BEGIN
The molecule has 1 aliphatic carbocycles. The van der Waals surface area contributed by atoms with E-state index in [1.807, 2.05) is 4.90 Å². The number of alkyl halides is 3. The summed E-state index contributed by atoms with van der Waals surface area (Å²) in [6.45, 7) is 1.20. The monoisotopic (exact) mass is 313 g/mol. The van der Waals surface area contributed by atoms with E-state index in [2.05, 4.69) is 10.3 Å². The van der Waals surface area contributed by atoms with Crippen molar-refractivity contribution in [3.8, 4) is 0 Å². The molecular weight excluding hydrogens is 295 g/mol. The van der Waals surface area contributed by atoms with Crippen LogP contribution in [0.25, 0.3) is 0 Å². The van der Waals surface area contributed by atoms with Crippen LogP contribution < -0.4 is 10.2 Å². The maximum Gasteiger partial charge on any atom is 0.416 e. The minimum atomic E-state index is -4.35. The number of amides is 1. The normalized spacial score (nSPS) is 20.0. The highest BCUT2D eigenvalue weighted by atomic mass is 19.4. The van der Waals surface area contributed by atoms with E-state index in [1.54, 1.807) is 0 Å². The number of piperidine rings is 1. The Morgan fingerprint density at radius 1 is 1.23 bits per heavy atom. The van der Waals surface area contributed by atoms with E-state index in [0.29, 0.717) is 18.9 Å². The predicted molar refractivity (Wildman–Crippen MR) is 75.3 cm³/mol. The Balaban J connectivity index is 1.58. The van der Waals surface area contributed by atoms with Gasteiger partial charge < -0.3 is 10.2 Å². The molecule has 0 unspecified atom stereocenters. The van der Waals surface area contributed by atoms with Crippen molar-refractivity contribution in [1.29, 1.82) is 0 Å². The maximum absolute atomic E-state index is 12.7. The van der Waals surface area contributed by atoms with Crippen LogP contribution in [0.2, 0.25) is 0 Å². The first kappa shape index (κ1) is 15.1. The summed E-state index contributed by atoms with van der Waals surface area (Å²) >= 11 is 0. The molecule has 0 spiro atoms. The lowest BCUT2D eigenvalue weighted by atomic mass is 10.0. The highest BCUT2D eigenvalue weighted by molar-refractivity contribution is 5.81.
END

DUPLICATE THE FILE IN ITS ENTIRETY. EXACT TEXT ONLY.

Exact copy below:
The molecule has 1 aliphatic carbocycles. The van der Waals surface area contributed by atoms with E-state index in [1.807, 2.05) is 4.90 Å². The number of alkyl halides is 3. The summed E-state index contributed by atoms with van der Waals surface area (Å²) in [6.45, 7) is 1.20. The monoisotopic (exact) mass is 313 g/mol. The van der Waals surface area contributed by atoms with E-state index in [2.05, 4.69) is 10.3 Å². The van der Waals surface area contributed by atoms with Crippen molar-refractivity contribution in [3.8, 4) is 0 Å². The molecular weight excluding hydrogens is 295 g/mol. The van der Waals surface area contributed by atoms with Crippen LogP contribution in [0.25, 0.3) is 0 Å². The van der Waals surface area contributed by atoms with Crippen LogP contribution < -0.4 is 10.2 Å². The maximum Gasteiger partial charge on any atom is 0.416 e. The minimum atomic E-state index is -4.35. The number of amides is 1. The normalized spacial score (nSPS) is 20.0. The highest BCUT2D eigenvalue weighted by atomic mass is 19.4. The van der Waals surface area contributed by atoms with E-state index in [1.54, 1.807) is 0 Å². The number of piperidine rings is 1. The Morgan fingerprint density at radius 1 is 1.23 bits per heavy atom. The van der Waals surface area contributed by atoms with E-state index in [0.29, 0.717) is 18.9 Å². The predicted molar refractivity (Wildman–Crippen MR) is 75.3 cm³/mol. The Balaban J connectivity index is 1.58. The van der Waals surface area contributed by atoms with Gasteiger partial charge < -0.3 is 10.2 Å². The molecule has 0 unspecified atom stereocenters. The van der Waals surface area contributed by atoms with Crippen molar-refractivity contribution in [1.29, 1.82) is 0 Å². The maximum absolute atomic E-state index is 12.7. The van der Waals surface area contributed by atoms with Crippen LogP contribution in [0.2, 0.25) is 0 Å². The first kappa shape index (κ1) is 15.1. The summed E-state index contributed by atoms with van der Waals surface area (Å²) >= 11 is 0. The molecule has 0 spiro atoms. The lowest BCUT2D eigenvalue weighted by atomic mass is 10.0. The highest BCUT2D eigenvalue weighted by molar-refractivity contribution is 5.81.